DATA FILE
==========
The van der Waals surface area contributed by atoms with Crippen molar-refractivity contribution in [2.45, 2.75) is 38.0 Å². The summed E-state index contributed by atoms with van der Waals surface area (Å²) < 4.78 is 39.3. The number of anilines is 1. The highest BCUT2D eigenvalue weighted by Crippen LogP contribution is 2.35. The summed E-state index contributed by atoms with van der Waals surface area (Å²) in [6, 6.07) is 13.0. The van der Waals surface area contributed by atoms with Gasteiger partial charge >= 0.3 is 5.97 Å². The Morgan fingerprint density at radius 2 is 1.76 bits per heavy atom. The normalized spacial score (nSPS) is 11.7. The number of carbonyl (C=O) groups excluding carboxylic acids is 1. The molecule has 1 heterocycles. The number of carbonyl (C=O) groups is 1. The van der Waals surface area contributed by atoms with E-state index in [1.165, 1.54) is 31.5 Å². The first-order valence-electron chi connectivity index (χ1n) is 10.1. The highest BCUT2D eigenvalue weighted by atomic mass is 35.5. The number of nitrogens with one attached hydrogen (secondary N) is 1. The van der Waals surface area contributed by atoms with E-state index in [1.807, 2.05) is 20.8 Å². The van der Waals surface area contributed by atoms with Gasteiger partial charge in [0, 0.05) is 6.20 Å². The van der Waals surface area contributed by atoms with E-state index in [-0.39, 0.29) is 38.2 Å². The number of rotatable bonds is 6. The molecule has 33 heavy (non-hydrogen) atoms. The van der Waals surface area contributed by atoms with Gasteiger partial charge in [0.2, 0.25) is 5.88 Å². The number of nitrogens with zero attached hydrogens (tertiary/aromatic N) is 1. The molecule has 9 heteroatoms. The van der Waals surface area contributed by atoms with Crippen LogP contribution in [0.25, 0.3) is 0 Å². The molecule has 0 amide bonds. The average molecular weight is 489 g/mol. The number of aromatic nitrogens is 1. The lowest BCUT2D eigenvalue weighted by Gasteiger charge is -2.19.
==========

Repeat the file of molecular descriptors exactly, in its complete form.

The van der Waals surface area contributed by atoms with Crippen molar-refractivity contribution in [2.45, 2.75) is 38.0 Å². The summed E-state index contributed by atoms with van der Waals surface area (Å²) < 4.78 is 39.3. The number of anilines is 1. The highest BCUT2D eigenvalue weighted by Crippen LogP contribution is 2.35. The summed E-state index contributed by atoms with van der Waals surface area (Å²) in [6, 6.07) is 13.0. The van der Waals surface area contributed by atoms with Gasteiger partial charge >= 0.3 is 5.97 Å². The Morgan fingerprint density at radius 2 is 1.76 bits per heavy atom. The normalized spacial score (nSPS) is 11.7. The number of carbonyl (C=O) groups excluding carboxylic acids is 1. The molecule has 1 heterocycles. The number of carbonyl (C=O) groups is 1. The van der Waals surface area contributed by atoms with E-state index in [1.165, 1.54) is 31.5 Å². The first-order valence-electron chi connectivity index (χ1n) is 10.1. The highest BCUT2D eigenvalue weighted by atomic mass is 35.5. The number of nitrogens with one attached hydrogen (secondary N) is 1. The van der Waals surface area contributed by atoms with E-state index in [1.807, 2.05) is 20.8 Å². The van der Waals surface area contributed by atoms with Gasteiger partial charge in [0, 0.05) is 6.20 Å². The van der Waals surface area contributed by atoms with E-state index in [-0.39, 0.29) is 38.2 Å². The number of rotatable bonds is 6. The molecule has 33 heavy (non-hydrogen) atoms. The van der Waals surface area contributed by atoms with Gasteiger partial charge in [0.2, 0.25) is 5.88 Å². The number of nitrogens with zero attached hydrogens (tertiary/aromatic N) is 1. The molecule has 9 heteroatoms. The van der Waals surface area contributed by atoms with Crippen LogP contribution in [0.25, 0.3) is 0 Å². The molecule has 0 amide bonds. The average molecular weight is 489 g/mol. The number of aromatic nitrogens is 1. The lowest BCUT2D eigenvalue weighted by Gasteiger charge is -2.19.